Deficits in force production during multifinger tasks demarcate cognitive dysfunction

Richard G Carson*, Debora Berdondini, Maebh Crosbie, Caoilan McConville, Shannon Forbes, Marla Stewart, Ruth Zhi Xian Chiu

*Corresponding author for this work

Research output: Contribution to journalArticlepeer-review

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Abstract

Background
The multifinger force deficit (MFFD) is the decline in force generated by each finger as the number of fingers contributing to an action is increased. It has been shown to associate with cognitive status.

Aims
The aim was to establish whether a particularly challenging form of multifinger grip dynamometry, that provides minimal tactile feedback via cutaneous receptors and requires active compensation for reaction forces, will yield an MFFD that is more sensitive to cognitive status.

Methods
Associations between measures of motor function, and cognitive status (Montreal Cognitive Assessment [MoCA]) and latent components of cognitive function (derived from 11 tests using principal component analysis), were estimated cross-sectionally using generalized partial rank correlations. The participants (n  =  62) were community dwelling, aged 65–87.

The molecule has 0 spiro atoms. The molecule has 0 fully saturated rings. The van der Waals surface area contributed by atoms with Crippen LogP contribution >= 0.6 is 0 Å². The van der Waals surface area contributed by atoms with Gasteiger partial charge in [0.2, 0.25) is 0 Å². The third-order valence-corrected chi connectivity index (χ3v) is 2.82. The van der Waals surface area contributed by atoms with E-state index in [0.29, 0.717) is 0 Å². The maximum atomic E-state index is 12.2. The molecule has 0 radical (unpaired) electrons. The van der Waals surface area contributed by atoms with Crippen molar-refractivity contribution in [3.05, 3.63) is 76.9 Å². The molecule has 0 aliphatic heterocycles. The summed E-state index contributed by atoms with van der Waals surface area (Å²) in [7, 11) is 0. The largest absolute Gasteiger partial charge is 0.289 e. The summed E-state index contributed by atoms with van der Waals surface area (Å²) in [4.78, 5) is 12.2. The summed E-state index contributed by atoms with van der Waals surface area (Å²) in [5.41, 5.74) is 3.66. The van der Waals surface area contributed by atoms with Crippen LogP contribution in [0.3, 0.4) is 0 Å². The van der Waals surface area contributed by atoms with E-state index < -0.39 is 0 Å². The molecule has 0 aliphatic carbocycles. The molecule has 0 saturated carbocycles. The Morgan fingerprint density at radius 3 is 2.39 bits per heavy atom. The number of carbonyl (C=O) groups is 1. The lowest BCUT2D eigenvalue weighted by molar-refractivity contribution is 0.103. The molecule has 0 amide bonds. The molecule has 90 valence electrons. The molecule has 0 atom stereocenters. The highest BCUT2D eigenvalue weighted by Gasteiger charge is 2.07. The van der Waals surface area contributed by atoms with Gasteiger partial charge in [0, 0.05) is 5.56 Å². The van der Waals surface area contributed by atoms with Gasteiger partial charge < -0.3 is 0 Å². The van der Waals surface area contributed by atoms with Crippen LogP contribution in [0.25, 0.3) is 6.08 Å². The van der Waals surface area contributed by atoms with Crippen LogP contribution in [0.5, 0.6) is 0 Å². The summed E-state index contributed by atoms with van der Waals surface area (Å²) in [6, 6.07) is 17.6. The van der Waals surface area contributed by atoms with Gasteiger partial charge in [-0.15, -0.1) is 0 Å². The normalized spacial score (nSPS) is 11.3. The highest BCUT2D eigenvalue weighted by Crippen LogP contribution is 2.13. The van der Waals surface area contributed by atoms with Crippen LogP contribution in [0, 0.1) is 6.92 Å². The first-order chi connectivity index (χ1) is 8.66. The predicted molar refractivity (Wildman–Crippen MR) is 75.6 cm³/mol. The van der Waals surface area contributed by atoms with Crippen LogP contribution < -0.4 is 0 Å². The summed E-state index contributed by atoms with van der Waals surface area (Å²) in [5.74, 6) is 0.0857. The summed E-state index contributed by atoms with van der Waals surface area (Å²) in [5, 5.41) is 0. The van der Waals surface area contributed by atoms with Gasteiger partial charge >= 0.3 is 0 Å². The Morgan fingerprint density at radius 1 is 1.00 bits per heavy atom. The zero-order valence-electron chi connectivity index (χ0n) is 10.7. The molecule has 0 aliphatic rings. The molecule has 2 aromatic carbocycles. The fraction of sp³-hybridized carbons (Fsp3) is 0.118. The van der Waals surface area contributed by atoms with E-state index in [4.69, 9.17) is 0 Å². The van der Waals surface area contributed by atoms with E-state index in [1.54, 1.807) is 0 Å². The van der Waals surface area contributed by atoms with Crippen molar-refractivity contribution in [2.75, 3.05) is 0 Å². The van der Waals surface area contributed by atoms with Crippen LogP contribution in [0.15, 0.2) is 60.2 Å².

Results
Approximately half the participants were unable to complete the dynamometry task successfully. Cognitive status demarcated individuals who could perform the task from those who could not. Among those who complied with the task requirements, the MFFD was negatively correlated with MoCA scores—those with the highest MoCA scores tended to exhibit the smallest deficits, and vice versa. There were corresponding associations with latent components of cognitive function.

Discussion
The results support the view that neurodegenerative processes that are a feature of normal and pathological aging exert corresponding effects on expressions of motor coordination—in multifinger tasks, and cognitive sufficiency, due to their dependence on shared neural systems.

Conclusions
The outcomes add weight to the assertion that deficits in force production during multifinger tasks are sensitive to cognitive dysfunction.


Original languageEnglish
Article number87
Number of pages12
JournalAging Clinical and Experimental Research
Volume36
DOIs
Publication statusPublished - 05 Apr 2024

Keywords

  • Cognition
  • Coordination
  • Dexterity
  • Physical Function
  • Grip Strength
  • Fingers
  • Humans
  • Hand Strength
  • Aging
  • Principal Component Analysis
  • Cognitive Dysfunction

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